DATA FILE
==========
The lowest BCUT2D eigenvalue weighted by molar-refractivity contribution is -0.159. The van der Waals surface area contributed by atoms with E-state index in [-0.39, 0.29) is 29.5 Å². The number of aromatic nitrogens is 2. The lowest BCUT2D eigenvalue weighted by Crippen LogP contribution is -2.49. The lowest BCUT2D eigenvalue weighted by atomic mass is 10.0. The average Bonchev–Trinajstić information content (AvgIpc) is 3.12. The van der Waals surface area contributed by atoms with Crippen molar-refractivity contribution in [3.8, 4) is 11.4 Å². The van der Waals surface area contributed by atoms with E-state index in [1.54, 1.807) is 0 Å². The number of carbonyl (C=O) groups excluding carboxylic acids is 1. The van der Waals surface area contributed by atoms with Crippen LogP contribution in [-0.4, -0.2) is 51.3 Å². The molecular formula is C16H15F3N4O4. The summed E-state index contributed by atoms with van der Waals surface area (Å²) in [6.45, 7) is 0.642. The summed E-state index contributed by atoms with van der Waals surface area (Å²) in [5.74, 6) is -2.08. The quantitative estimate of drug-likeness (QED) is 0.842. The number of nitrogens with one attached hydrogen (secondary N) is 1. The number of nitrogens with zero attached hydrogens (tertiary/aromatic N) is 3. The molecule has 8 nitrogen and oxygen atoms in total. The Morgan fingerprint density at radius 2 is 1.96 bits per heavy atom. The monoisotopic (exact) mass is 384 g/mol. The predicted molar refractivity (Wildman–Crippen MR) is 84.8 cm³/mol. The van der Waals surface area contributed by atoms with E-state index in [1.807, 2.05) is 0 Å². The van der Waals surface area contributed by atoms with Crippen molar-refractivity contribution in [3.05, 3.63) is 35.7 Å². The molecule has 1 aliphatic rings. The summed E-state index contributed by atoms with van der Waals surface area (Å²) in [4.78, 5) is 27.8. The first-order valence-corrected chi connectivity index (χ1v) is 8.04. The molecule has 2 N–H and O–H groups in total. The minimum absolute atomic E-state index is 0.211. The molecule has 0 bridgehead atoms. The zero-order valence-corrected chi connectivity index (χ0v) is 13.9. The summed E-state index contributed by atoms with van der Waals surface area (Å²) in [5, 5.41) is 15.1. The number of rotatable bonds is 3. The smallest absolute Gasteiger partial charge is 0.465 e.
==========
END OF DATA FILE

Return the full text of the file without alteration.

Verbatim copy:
The lowest BCUT2D eigenvalue weighted by molar-refractivity contribution is -0.159. The van der Waals surface area contributed by atoms with E-state index in [-0.39, 0.29) is 29.5 Å². The number of aromatic nitrogens is 2. The lowest BCUT2D eigenvalue weighted by Crippen LogP contribution is -2.49. The lowest BCUT2D eigenvalue weighted by atomic mass is 10.0. The average Bonchev–Trinajstić information content (AvgIpc) is 3.12. The van der Waals surface area contributed by atoms with Crippen molar-refractivity contribution in [3.8, 4) is 11.4 Å². The van der Waals surface area contributed by atoms with E-state index in [1.54, 1.807) is 0 Å². The number of carbonyl (C=O) groups excluding carboxylic acids is 1. The van der Waals surface area contributed by atoms with Crippen LogP contribution in [-0.4, -0.2) is 51.3 Å². The molecular formula is C16H15F3N4O4. The summed E-state index contributed by atoms with van der Waals surface area (Å²) in [6.45, 7) is 0.642. The summed E-state index contributed by atoms with van der Waals surface area (Å²) in [5.74, 6) is -2.08. The quantitative estimate of drug-likeness (QED) is 0.842. The number of nitrogens with one attached hydrogen (secondary N) is 1. The number of nitrogens with zero attached hydrogens (tertiary/aromatic N) is 3. The molecule has 8 nitrogen and oxygen atoms in total. The Morgan fingerprint density at radius 2 is 1.96 bits per heavy atom. The monoisotopic (exact) mass is 384 g/mol. The predicted molar refractivity (Wildman–Crippen MR) is 84.8 cm³/mol. The van der Waals surface area contributed by atoms with E-state index in [1.807, 2.05) is 0 Å². The van der Waals surface area contributed by atoms with Crippen molar-refractivity contribution in [3.05, 3.63) is 35.7 Å². The molecule has 1 aliphatic rings. The summed E-state index contributed by atoms with van der Waals surface area (Å²) in [4.78, 5) is 27.8. The first-order valence-corrected chi connectivity index (χ1v) is 8.04. The molecule has 2 N–H and O–H groups in total. The minimum absolute atomic E-state index is 0.211. The molecule has 0 bridgehead atoms. The zero-order valence-corrected chi connectivity index (χ0v) is 13.9. The summed E-state index contributed by atoms with van der Waals surface area (Å²) in [5, 5.41) is 15.1. The number of rotatable bonds is 3. The smallest absolute Gasteiger partial charge is 0.465 e.